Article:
Posters for the people: art of the WPA

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Quirk Books, Sep 15, 2008 - Antiques & Collectibles - 216 pages
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Arriving just in time for the 75th anniversary of the New Deal, Posters for the People features nearly 500 of the best posters produced by the Works Progress Administration (WPA) during the 1930s and 1940s. As you'll recall from high school history class, the WPA employed hundreds of out-of-work artists to raise awareness about public issues and civic life. Today their posters are celebrated as iconic works of graphic design; they also provide timeless messages about the merits of hard work, good parenting, a clean house, and personal hygiene. Posters for the People was produced by the WPA Living Archive, a project started in 2002 to preserve the legacy of these images. Some of the posters have been cataloged by the Library of Congress, but more than 25 percent are 'new' and have never been published in book form. Complete with hundreds of beautifully reproduced images, Posters for the People is essential reading for artists, designers, collectors of Americana, and anyone interested in United States history.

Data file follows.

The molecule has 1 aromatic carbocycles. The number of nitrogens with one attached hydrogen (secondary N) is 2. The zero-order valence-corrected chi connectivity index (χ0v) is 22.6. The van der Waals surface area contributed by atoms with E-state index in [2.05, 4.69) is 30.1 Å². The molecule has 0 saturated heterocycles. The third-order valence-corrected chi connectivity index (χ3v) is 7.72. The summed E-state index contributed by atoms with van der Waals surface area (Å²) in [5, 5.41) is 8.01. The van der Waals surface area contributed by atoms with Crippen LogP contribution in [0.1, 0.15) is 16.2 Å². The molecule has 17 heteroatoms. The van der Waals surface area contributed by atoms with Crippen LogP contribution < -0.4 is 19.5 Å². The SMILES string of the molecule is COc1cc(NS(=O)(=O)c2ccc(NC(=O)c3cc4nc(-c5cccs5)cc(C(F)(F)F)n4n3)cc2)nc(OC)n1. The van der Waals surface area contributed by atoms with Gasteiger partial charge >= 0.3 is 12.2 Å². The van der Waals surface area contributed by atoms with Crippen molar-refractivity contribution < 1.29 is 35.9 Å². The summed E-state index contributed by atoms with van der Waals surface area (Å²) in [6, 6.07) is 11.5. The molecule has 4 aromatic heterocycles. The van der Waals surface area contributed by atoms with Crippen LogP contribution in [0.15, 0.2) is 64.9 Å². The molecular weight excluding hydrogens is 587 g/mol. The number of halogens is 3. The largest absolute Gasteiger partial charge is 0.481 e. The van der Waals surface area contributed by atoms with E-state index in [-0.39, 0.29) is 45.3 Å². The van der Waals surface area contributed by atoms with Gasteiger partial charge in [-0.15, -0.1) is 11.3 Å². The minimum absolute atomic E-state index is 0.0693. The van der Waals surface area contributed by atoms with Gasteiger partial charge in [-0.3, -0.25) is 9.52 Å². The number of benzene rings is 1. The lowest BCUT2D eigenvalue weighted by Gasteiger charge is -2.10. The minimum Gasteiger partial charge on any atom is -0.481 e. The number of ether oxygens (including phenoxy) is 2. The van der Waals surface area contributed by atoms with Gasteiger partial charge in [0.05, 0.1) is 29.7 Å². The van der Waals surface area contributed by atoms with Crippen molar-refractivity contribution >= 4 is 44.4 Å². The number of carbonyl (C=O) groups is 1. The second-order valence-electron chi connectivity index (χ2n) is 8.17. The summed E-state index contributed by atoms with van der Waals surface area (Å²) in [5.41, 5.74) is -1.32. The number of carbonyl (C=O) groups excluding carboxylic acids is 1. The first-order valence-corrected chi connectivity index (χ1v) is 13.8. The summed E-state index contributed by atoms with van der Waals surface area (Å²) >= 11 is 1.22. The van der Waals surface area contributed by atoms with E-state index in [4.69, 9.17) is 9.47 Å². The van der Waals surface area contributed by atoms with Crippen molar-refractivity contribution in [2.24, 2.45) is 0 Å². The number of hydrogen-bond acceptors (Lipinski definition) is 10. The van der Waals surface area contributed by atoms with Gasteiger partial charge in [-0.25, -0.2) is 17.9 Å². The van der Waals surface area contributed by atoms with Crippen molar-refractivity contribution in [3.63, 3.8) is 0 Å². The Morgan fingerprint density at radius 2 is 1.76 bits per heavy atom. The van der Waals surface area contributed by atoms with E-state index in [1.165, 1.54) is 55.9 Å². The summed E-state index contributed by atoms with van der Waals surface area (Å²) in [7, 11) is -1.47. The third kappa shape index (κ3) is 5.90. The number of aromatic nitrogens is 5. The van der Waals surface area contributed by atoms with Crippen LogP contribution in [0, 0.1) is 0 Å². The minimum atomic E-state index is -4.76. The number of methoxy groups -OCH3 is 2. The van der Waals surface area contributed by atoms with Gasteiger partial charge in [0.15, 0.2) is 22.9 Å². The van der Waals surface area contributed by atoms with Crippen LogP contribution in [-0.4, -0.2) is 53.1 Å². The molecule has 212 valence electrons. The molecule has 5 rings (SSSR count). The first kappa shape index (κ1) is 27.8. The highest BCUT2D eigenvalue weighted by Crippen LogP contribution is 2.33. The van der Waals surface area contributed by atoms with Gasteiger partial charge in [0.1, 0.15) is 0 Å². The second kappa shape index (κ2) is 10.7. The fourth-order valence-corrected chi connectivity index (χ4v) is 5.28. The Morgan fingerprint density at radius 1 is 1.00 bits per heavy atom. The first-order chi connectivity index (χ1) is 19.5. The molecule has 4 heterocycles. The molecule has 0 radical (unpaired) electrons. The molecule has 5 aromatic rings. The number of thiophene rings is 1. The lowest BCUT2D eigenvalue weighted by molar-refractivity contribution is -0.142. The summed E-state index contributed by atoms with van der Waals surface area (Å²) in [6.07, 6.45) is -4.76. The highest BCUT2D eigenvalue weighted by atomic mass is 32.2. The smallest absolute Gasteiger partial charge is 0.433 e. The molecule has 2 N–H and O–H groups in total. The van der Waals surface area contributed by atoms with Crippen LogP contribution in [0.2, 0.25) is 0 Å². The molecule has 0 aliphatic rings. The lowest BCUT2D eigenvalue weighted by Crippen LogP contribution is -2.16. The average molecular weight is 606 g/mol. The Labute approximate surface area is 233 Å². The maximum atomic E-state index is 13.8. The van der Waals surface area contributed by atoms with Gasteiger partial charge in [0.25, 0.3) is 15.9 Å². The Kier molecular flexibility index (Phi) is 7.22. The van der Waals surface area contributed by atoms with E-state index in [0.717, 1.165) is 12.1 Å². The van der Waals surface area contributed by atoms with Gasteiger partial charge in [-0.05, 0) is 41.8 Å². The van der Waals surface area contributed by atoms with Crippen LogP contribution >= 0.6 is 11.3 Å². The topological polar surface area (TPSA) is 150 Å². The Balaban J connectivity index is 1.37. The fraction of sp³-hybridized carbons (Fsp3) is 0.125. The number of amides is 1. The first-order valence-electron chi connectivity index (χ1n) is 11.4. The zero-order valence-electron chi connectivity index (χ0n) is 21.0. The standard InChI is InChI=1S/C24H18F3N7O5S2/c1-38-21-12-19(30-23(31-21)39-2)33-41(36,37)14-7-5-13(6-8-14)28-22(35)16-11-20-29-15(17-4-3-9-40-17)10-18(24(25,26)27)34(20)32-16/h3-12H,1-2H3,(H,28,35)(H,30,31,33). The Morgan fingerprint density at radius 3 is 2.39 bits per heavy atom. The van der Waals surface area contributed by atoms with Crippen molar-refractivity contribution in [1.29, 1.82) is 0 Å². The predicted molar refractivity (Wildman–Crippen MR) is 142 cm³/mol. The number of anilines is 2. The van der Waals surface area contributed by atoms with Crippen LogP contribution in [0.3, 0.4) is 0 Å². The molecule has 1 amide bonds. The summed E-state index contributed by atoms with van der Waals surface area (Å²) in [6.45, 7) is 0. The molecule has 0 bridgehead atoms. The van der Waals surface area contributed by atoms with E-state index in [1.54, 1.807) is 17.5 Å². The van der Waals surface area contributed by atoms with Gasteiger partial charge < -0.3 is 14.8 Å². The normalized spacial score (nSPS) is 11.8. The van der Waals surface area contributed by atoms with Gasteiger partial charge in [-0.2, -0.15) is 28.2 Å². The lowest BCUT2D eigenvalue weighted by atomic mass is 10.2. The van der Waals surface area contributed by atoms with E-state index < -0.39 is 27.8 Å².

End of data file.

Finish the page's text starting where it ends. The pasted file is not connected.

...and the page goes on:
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LibraryThing Review

User Review  - kristenn - LibraryThing

Basically just a (large, very pretty) art book. After a basic intro, the posters are left to stand on their own. It was interesting to see warnings about things like drunk driving and smoking from long before either was outlawed. Read full review

Contents

POSTERS FOR THE PEOPLE 6 THE POSTERS
1
Prosperity Opportunity
7
ArtCraft
29
Health Safety
48
Travel Destinations
70
American Cultural Traditions 86 WILD LIFE Preservation Conservation
86
Community Events
110
Knowledge Information
126
Neighborhood Places
142
War Defense
152
Sports Recreation
164
Theatre Dance Music
178
THE WPA LIVING ARCHIVE
211
INDEX mm CREDITS ACKNOWLEDGMENTS
212
Copyright

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About the author (2008)

Ennis Carter is the founder and director of Design for Social Impact in Philadelphia and the driving force behind the WPA Living Archive.

Christopher DeNoon is the author of Posters of theWPA and co-owner of Fibula Studios in Albuquerque, New Mexico.

Bibliographic information